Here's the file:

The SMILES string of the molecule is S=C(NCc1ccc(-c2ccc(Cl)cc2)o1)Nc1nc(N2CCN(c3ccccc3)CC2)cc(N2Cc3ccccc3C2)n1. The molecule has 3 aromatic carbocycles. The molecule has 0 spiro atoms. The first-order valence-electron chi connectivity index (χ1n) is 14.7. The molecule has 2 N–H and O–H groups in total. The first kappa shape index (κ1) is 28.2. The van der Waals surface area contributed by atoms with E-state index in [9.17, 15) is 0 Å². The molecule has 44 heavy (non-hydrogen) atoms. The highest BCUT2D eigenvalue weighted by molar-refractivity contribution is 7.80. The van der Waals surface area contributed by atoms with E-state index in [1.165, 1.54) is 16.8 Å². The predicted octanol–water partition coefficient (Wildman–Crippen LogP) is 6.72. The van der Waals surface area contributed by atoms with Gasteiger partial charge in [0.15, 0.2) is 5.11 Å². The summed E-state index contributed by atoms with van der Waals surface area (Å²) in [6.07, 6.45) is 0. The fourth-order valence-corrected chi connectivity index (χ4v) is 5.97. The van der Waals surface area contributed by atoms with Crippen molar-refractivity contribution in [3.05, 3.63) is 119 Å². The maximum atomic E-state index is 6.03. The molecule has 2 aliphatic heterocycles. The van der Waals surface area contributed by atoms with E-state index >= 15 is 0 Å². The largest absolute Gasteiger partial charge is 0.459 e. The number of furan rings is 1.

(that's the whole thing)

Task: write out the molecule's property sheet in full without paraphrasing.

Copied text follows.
The SMILES string of the molecule is S=C(NCc1ccc(-c2ccc(Cl)cc2)o1)Nc1nc(N2CCN(c3ccccc3)CC2)cc(N2Cc3ccccc3C2)n1. The molecule has 3 aromatic carbocycles. The molecule has 0 spiro atoms. The first-order valence-electron chi connectivity index (χ1n) is 14.7. The molecule has 2 N–H and O–H groups in total. The first kappa shape index (κ1) is 28.2. The van der Waals surface area contributed by atoms with E-state index in [9.17, 15) is 0 Å². The molecule has 44 heavy (non-hydrogen) atoms. The highest BCUT2D eigenvalue weighted by molar-refractivity contribution is 7.80. The van der Waals surface area contributed by atoms with E-state index in [1.165, 1.54) is 16.8 Å². The predicted octanol–water partition coefficient (Wildman–Crippen LogP) is 6.72. The van der Waals surface area contributed by atoms with Gasteiger partial charge in [0.15, 0.2) is 5.11 Å². The summed E-state index contributed by atoms with van der Waals surface area (Å²) in [6.07, 6.45) is 0. The fourth-order valence-corrected chi connectivity index (χ4v) is 5.97. The van der Waals surface area contributed by atoms with Crippen molar-refractivity contribution in [3.05, 3.63) is 119 Å². The maximum atomic E-state index is 6.03. The molecule has 2 aliphatic heterocycles. The van der Waals surface area contributed by atoms with E-state index >= 15 is 0 Å². The largest absolute Gasteiger partial charge is 0.459 e. The number of furan rings is 1.